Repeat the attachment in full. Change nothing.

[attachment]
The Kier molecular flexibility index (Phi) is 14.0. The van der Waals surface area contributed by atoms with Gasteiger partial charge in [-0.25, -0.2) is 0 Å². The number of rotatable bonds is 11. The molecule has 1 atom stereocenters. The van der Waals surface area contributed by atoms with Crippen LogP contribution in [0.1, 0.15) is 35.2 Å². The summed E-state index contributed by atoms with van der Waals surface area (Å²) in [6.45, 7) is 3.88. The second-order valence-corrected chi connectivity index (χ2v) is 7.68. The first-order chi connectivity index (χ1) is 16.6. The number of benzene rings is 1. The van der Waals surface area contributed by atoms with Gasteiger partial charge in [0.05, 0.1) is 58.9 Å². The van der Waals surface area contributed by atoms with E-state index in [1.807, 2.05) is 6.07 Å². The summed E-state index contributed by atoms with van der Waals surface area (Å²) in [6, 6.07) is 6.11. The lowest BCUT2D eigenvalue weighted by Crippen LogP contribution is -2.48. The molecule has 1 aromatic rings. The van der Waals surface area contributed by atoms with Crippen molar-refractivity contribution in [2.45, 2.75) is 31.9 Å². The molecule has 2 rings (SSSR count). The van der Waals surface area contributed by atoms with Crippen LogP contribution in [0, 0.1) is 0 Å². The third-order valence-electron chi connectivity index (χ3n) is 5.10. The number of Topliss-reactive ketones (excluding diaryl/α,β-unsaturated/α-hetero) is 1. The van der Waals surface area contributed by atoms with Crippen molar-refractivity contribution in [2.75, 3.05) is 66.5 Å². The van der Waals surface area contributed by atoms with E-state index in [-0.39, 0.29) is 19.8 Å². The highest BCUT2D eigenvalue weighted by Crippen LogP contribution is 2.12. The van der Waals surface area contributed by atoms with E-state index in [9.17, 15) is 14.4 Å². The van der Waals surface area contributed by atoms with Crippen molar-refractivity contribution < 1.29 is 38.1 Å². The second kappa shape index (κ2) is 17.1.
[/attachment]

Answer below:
The Kier molecular flexibility index (Phi) is 14.0. The van der Waals surface area contributed by atoms with Gasteiger partial charge in [-0.25, -0.2) is 0 Å². The number of rotatable bonds is 11. The molecule has 1 atom stereocenters. The van der Waals surface area contributed by atoms with Crippen LogP contribution in [0.1, 0.15) is 35.2 Å². The summed E-state index contributed by atoms with van der Waals surface area (Å²) in [6.45, 7) is 3.88. The second-order valence-corrected chi connectivity index (χ2v) is 7.68. The first-order chi connectivity index (χ1) is 16.6. The number of benzene rings is 1. The van der Waals surface area contributed by atoms with Gasteiger partial charge in [0.05, 0.1) is 58.9 Å². The van der Waals surface area contributed by atoms with E-state index in [1.807, 2.05) is 6.07 Å². The summed E-state index contributed by atoms with van der Waals surface area (Å²) in [6, 6.07) is 6.11. The lowest BCUT2D eigenvalue weighted by Crippen LogP contribution is -2.48. The molecule has 1 aromatic rings. The van der Waals surface area contributed by atoms with Crippen molar-refractivity contribution in [2.45, 2.75) is 31.9 Å². The molecule has 2 rings (SSSR count). The van der Waals surface area contributed by atoms with Crippen LogP contribution in [0, 0.1) is 0 Å². The third-order valence-electron chi connectivity index (χ3n) is 5.10. The number of Topliss-reactive ketones (excluding diaryl/α,β-unsaturated/α-hetero) is 1. The van der Waals surface area contributed by atoms with Crippen molar-refractivity contribution in [2.75, 3.05) is 66.5 Å². The van der Waals surface area contributed by atoms with E-state index in [-0.39, 0.29) is 19.8 Å². The highest BCUT2D eigenvalue weighted by Crippen LogP contribution is 2.12. The van der Waals surface area contributed by atoms with E-state index in [9.17, 15) is 14.4 Å². The van der Waals surface area contributed by atoms with Crippen molar-refractivity contribution < 1.29 is 38.1 Å². The second kappa shape index (κ2) is 17.1.